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STAINLESS STEEL COOKWARE – TRADITIONAL UNCOATED

 

This type of cookware looks extremely stylish and is popular both with domestic and professional chefs due to its great durability.


 

THREE QUALITIES OF STAINLESS STEEL ALLOYS


Stainless steel quality is determined by nickel content:

  • 18/0 = 0% nickel content
  • 18/8 = 8% nickel content
  • 18/10 =10% nickel content


In general, the greater the nickel content, the higher the stainless steel quality, as nickel allows for a brighter, longer-lasting sheen that is more resistant to rust. 18/10 pans have a shiny finish; 18/0 pans have a duller finish.

The first number, "18," stands for chromium content and is invariable in all stainless steel alloys. Chromium prevents rusting. Carbon steel, which has neither chromium nor nickel, is sometimes used for cookware items (woks, fish poachers, etc.); however, carbon steel can rust. Non-stick coatings may lessen, but not eliminate, the risk of rusting.


 

COPPER AND ALUMINIUM HEAT CONDUCTING DISCS


The performance of stainless steel cookware is largely determined by how well the pan distributes heat, thereby reducing or eliminating "hot spots" and burning. Since stainless steel itself is a poor conductor of heat, all stainless steel cookware must have an aluminium or copper disc added to the base of the pan (the thicker the disc, the better the heat distribution).

Copper is three times more heat-conductive than aluminium. This means that an aluminium disc must be three times as thick as a copper one to get the same heat distribution. For that reason, pans with an aluminium disc tend to have a thicker base and be heavier than those with copper discs. When judging a pan's quality by its weight, one should compare like to like: copper to copper and aluminium to aluminium.


 

COPPER AND ALUMINIUM HEAT CONDUCTION RATING CHART


The standard thickness of aluminium and copper discs for stainless steel cookware and the corresponding heat distribution ratings are as follows:

 

ALUMINIUM Disc PAN'S HEAT DISPERSION COPPER Disc PAN'S HEAT DISPERSION

1.5 mm Poor 0.5 mm Poor
2.0 mm Marginal 0.8 mm Marginal
3.0 mm Good 1.0 mm Good
4.0 mm Very Good 1.5 mm Excellent
5.0 mm Excellent 2.0 mm Excellent


 

 

BASE ATTACHMENT


There are two methods of attaching a disc to the base of a stainless steel pan: brazing, and impact bonding.

 


Brazing

This is the only way of applying a copper disc to a pan. A special brazing powder is melted at a high temperature and is then cooled down, binding the disc to the pan. Since a disc can only be brazed on the flat portion of the pan's base, it may stop short of the sidewall, exposing the corners of the pan to the heat source and creating "hot spots." This can cause food to burn in the corners of a stainless steel pan if the heat source is not monitored.
 



 

Impact (Friction) Bonding is a heat-pressure technology that allows the spreading of an aluminium disc across the outer edge of a pan, protecting the otherwise exposed areas from direct heat and thereby significantly reducing the chance of "hot spots" occurring.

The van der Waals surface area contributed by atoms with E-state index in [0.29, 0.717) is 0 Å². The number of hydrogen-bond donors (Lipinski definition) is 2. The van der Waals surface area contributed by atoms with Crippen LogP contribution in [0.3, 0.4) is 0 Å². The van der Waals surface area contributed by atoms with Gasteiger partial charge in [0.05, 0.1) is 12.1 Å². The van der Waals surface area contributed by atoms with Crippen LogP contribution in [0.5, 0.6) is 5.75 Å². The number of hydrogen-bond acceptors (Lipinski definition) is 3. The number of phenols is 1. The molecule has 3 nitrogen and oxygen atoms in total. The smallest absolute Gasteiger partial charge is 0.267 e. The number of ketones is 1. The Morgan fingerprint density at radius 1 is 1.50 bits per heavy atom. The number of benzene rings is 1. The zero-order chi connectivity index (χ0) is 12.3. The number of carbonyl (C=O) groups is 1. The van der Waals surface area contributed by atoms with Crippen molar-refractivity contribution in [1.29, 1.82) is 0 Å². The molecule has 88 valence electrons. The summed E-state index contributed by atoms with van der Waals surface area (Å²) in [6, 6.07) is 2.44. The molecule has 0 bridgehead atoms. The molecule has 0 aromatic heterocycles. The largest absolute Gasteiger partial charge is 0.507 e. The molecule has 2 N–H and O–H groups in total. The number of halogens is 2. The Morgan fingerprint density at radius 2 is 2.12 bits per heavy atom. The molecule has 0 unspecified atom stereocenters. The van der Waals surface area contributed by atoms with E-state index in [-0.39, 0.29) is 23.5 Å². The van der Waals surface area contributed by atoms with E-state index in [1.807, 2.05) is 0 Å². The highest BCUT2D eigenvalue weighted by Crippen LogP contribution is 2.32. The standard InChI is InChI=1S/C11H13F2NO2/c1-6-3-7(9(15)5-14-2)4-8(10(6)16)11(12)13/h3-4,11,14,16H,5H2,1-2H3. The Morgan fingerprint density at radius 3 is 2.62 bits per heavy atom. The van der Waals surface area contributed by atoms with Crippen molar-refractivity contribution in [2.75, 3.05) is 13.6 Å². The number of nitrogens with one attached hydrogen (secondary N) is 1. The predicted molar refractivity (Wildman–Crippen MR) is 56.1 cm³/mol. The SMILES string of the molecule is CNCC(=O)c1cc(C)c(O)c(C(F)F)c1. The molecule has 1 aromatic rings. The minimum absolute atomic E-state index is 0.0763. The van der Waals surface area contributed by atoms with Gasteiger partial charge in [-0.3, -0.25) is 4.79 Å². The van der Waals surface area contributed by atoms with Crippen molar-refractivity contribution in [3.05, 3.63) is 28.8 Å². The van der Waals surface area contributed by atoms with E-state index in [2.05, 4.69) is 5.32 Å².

Note: Overheating a pan with a brazed disc for an extended period of time could cause the brazing powder to melt and the disc to separate from the pan.

Since impact bonding does not require brazing powder, the possibility of disc separation in such pans is substantially reduced. However, as a safety precaution, a pan should never be allowed to boil dry.


 

THE "TRI-PLY” BASE


A tri-ply base is essentially an aluminium or copper base with an added exterior layer of stainless steel. Aluminium and copper tarnish easily: Exposed copper requires periodic polishing to keep it shiny; exposed aluminium needs to be scoured on a regular basis, as stovetop burners and food particles can easily discolour it. The added stainless steel layer protects the more delicate metals and prevents tarnishing, eliminating the need for regular scouring or polishing.
 



 

CLAD METAL STAINLESS STEEL PANS


Clad metal stainless steel pans, for example Anolon® Advanced Clad and Anolon® Commercial Clad, are made of stainless steel and aluminium sandwiched together (aluminium being the core layer). These types of pans conduct heat evenly all around the body, including the sidewalls, making them a natural choice for stockpots and saucepans. While they do not require an extra heat conductor at the base, some pans are designed with an additional tri-ply base to further enhance the cooking experience.
 


 

CARBON CORE STAINLESS STEEL PANS


Some manufacturers market tri-ply stainless steel pans with a carbon steel core instead of aluminium. This adds a great deal of weight to the pan and lends the impression that it is of higher quality. However, carbon steel is a very poor conductor of heat compared to aluminium, making this type of tri-ply cookware inferior in performance to traditional clad metal stainless steel cookware.
 


 

 

 

 

QUESTIONS AND ANSWERS—TRADITIONAL UNCOATED STAINLESS STEEL

 

 

Which is better: A stainless steel pan with an aluminium or copper base?
In terms of heat control , copper is more responsive. A copper pan gets hot very quickly and cools off very quickly. In order to properly cook the delicate sauces of their cuisine, French chefs often prefer pans with a copper base (however, with proper attention to temperature control, these can be cooked just as well on pans with an aluminium base).

Aluminium heats up more slowly but retains heat longer after the stove is turned off. This is advantageous for stovetop-to-table serving. How many times have you gone back for "seconds" only to find the food cold? An aluminium-based pan will keep food warm during the meal far better than a copper-based pan.

 

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